The cricket world divides

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The Independent Online

Days after effigies of match referee Mike Denness were burnt in the streets of Calcutta, reaction in the wake of the events of the week was still smouldering. In newspapers, on radio and TV, and in internet columns and polls.

In Australia, home of the ICC chief executive Malcolm Speed, the view of yesterday's Sydney Morning Herald was that the Indian board president, Jagmohan Dalmiya, "has gone too far". It said: "Dalmiya has turned his back on all that and he has taken his country with him... by refusing to accept Denness, the Indians have alienated Westerners sympathetic to their point of view. Doubtless Dalmiya's stance will be welcomed at home but this is popularity gained at a price."

The Times of India preferred to concentrate on the fact Denness had accused Sachin Tendulkar of ball-tampering. Yesterday's newspaper said: "In a game overrun by match-fixing, sledging, and you-blinked-first tactics, very few can claim to be cricket's true heroes. In the distinguished gallery of Sir Don Bradman, Sir Garfield Sobers, Sir Frank Worrell and others, Sachin Ramesh Tendulkar has a permanent place.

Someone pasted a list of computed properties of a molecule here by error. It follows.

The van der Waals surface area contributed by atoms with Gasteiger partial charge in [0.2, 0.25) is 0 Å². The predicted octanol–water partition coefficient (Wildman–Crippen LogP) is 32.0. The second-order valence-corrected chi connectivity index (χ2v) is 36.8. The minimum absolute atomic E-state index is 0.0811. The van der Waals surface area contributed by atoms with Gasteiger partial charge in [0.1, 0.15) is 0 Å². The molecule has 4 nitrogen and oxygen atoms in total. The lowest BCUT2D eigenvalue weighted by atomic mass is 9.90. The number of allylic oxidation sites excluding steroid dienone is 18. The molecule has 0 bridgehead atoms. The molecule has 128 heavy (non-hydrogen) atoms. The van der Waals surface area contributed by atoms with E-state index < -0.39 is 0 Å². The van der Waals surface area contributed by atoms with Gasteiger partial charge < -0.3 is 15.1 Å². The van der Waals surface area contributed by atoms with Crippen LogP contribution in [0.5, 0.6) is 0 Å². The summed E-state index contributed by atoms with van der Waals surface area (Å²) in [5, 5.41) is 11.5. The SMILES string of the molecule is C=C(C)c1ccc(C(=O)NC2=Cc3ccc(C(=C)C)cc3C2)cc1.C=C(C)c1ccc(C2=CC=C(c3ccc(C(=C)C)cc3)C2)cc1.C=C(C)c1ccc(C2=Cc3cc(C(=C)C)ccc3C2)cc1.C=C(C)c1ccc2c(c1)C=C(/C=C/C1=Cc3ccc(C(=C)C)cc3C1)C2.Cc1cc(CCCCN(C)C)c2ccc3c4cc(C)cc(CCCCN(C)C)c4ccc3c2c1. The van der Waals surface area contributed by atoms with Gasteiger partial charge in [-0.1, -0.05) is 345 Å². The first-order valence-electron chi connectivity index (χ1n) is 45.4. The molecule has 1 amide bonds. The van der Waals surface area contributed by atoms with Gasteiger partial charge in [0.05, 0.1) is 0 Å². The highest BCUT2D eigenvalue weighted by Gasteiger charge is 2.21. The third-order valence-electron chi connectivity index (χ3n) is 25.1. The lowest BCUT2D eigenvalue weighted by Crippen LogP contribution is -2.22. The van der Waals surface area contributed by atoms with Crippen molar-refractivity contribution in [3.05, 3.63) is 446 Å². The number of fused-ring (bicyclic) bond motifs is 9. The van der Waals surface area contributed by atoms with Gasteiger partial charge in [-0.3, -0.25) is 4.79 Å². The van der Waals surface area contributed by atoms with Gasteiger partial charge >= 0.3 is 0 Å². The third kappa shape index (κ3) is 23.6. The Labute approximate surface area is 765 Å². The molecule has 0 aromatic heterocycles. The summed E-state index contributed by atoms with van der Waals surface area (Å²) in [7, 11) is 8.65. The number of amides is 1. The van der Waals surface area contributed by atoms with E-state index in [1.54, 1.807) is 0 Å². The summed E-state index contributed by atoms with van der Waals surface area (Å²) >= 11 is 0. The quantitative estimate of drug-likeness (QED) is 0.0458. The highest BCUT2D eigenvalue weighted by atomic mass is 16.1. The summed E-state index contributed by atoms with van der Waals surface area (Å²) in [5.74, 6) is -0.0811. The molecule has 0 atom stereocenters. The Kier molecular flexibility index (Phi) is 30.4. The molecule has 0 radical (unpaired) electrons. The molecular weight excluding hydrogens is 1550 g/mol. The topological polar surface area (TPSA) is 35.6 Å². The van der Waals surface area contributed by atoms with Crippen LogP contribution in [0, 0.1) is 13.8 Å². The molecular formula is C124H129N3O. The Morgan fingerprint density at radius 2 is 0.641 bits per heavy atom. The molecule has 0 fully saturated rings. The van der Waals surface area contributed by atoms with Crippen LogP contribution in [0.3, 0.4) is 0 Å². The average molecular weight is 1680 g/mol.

"Now ball-tampering has enveloped the sub-continent, every Indian fan is ready to prove that Sachin is what he is: the game's gentleman."

In South Africa, the Durban Tribune carried an editorial criticising the involvement of the ruling ANC government in ordering the removal of Denness. "In South Africa, where sports administrators do as they are told lest they fall foul of political interests, logic does not enter into it, superseded by the zeal to maintain political affiliations. By supporting the government the UCB did itself no favours."

In a poll on CricInfo, more than 2,000 votes were cast to the question: Should the Centurion match be regarded as an official Test? More than 57.1 per cent said yes.

On the site, Woorkheri Raman, a former Indian Test player, says: "The ICC as always has shown how reluctant it is to take any kind of action based on reason or fair play. The BCCI should be appreciated for the stand it took and it was time the bubble burst. That the UCB asked Denness to step down is a fierce slap on the face of the ICC, which goes to show how strong the international cricket body is."